Workman v. Colichman

Annotate this Case
Justia Opinion Summary

The Court of Appeal affirmed the trial court's denial of defendants' special motion to strike under the anti-SLAPP statute, because information about the views from a private residence affecting only those directly interested in buying or selling that house is not an issue of public interest. The court also held that plaintiff was entitled to attorney fees and therefore reversed the trial court's ruling on that issue. The court also granted plaintiff's motion for sanctions.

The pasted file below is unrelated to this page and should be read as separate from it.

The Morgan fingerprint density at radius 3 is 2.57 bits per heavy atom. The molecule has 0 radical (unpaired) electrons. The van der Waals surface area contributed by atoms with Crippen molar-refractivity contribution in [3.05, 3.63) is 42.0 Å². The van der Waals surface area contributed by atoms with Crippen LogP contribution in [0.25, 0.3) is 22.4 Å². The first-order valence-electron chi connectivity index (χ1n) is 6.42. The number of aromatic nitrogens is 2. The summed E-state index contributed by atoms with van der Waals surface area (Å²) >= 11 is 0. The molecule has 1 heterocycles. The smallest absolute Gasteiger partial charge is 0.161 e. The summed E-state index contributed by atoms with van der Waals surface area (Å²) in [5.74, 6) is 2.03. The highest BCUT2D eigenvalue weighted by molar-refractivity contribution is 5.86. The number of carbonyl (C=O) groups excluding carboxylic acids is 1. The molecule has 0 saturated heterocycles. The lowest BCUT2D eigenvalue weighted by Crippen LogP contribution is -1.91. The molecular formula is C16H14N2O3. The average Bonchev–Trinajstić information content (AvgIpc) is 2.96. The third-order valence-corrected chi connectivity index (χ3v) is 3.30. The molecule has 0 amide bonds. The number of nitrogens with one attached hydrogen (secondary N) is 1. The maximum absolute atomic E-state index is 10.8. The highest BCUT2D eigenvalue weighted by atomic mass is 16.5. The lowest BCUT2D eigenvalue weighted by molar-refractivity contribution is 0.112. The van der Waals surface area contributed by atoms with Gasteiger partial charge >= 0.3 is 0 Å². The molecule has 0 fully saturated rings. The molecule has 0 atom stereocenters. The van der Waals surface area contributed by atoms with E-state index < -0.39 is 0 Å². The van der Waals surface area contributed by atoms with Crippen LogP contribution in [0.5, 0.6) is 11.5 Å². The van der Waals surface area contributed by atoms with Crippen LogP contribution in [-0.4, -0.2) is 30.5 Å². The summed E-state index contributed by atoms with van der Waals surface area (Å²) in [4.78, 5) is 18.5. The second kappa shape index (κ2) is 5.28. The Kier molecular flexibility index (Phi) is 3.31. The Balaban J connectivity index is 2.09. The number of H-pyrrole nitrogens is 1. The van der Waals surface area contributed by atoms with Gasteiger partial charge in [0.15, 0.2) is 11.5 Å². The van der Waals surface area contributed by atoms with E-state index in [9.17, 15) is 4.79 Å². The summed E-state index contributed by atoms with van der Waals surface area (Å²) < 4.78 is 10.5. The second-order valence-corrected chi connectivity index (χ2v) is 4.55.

Download PDF